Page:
It’s January as I write, the start of a New Year and, unsurprisingly, I’ve been thinking back over the year that has just passed, and in particular the impact of the changes that have happened.
For me and my family it has been a pretty big year.
We moved from Australia to Scotland. We took the kids out of school and away from the lives that they’ve known since birth. We took my wife away from her home country and we moved to the other side of the world.
And although I’m from Britain, I’ve never lived in Scotland before and I’ve had to start a new job in a new organisation, in a different role, in a different city.
So pretty much everything has changed for all of us.
I’ve written quite a lot about the subject of change on coaching.fm because it is something that is becoming more and more the norm for all of us all in our working lives. The reality is that it is exceptional when things are not changing in most organisations.
Indeed the organisation that I’ve joined is itself going through a period of huge change that started before I got there will continue throughout the coming year.
But, the truth is we’ve been struggling quite a lot as a family, as we get used to the impact of change – living in a new place, trying to build up new contacts, new routines and so on. And it has been been quite instructive for me, and quite challenging too, to see first-hand how this change is affecting those around me – the people that I love.
I was discussing this with my wife, talking over some of the difficulties that we’ve had and, as we talked, an analogy came to mind that helps explain what we’ve been going through.
It seemed to me that this kind of significant change is a bit like being taken blindfolded and set down in a wilderness far from home.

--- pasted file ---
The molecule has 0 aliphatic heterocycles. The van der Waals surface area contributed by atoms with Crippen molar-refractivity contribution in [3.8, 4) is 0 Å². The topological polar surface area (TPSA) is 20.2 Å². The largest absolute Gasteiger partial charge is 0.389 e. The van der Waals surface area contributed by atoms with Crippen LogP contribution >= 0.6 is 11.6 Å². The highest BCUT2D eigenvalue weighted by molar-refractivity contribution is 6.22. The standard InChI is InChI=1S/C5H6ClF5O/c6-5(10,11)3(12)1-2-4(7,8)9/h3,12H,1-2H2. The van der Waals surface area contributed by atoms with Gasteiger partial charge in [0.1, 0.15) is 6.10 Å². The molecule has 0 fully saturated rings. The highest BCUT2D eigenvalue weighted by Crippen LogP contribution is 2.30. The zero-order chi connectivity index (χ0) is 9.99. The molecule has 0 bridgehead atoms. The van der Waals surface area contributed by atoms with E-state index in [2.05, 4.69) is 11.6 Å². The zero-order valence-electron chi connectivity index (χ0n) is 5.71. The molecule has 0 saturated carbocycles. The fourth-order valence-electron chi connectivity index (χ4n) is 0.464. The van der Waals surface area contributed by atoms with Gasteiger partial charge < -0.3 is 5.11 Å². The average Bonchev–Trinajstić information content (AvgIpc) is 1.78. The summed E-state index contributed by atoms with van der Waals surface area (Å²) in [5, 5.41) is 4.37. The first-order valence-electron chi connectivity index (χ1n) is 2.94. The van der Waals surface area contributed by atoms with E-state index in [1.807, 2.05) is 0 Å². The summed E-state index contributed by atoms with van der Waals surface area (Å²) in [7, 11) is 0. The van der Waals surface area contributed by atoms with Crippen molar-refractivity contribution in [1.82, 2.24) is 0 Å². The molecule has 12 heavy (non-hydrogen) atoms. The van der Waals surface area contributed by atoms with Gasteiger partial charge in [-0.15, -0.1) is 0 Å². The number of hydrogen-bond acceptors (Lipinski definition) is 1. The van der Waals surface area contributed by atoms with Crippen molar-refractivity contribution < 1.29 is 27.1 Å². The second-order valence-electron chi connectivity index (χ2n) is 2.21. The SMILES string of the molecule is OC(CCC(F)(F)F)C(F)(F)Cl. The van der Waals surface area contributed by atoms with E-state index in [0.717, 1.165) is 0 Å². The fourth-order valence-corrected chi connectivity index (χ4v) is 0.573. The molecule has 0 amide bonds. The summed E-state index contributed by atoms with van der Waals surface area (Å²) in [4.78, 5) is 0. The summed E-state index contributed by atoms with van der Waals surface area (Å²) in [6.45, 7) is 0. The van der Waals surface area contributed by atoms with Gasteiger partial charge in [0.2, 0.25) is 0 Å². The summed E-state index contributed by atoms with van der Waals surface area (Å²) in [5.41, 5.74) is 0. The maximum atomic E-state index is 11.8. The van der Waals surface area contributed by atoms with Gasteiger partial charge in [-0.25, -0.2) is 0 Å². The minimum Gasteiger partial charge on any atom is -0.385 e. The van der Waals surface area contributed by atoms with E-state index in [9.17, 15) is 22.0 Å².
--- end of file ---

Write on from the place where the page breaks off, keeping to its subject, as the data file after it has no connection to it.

You don’t know where anything is, there are no paths and no signposts to anywhere.
You have to decide where you want to go and you have to cut the path through the wilderness as you go. Sometimes you go off in the wrong direction and you have to come back and start again, thinking carefully about what might be the better direction to go in.
And eventually you do begin to carve out these paths and the more that you use the paths, the easier they are to travel on and the more familiar the journeys become.
Change is hard because we are grappling with the unfamiliar.
The things that we do habitually we can do without any real thought because we’re used to doing them. Thus, there is no struggle in working out what to do in the morning as you shower, brush your teeth and so on, because these are routines you are familiar with.
Yet, there is an increased cognitive load when you are working on things that you haven’t done before, within new systems and with different processes, or you’re building new relationships with new people.
These experiences are tough, but gradually, as you find your way through change to a kind of new equilibrium, you feel more comfortable and under less strain.
So what the last year has demonstrated to me clearly is that you can’t help but have struggles when you go through the change but that each step you take helps establish your new reality.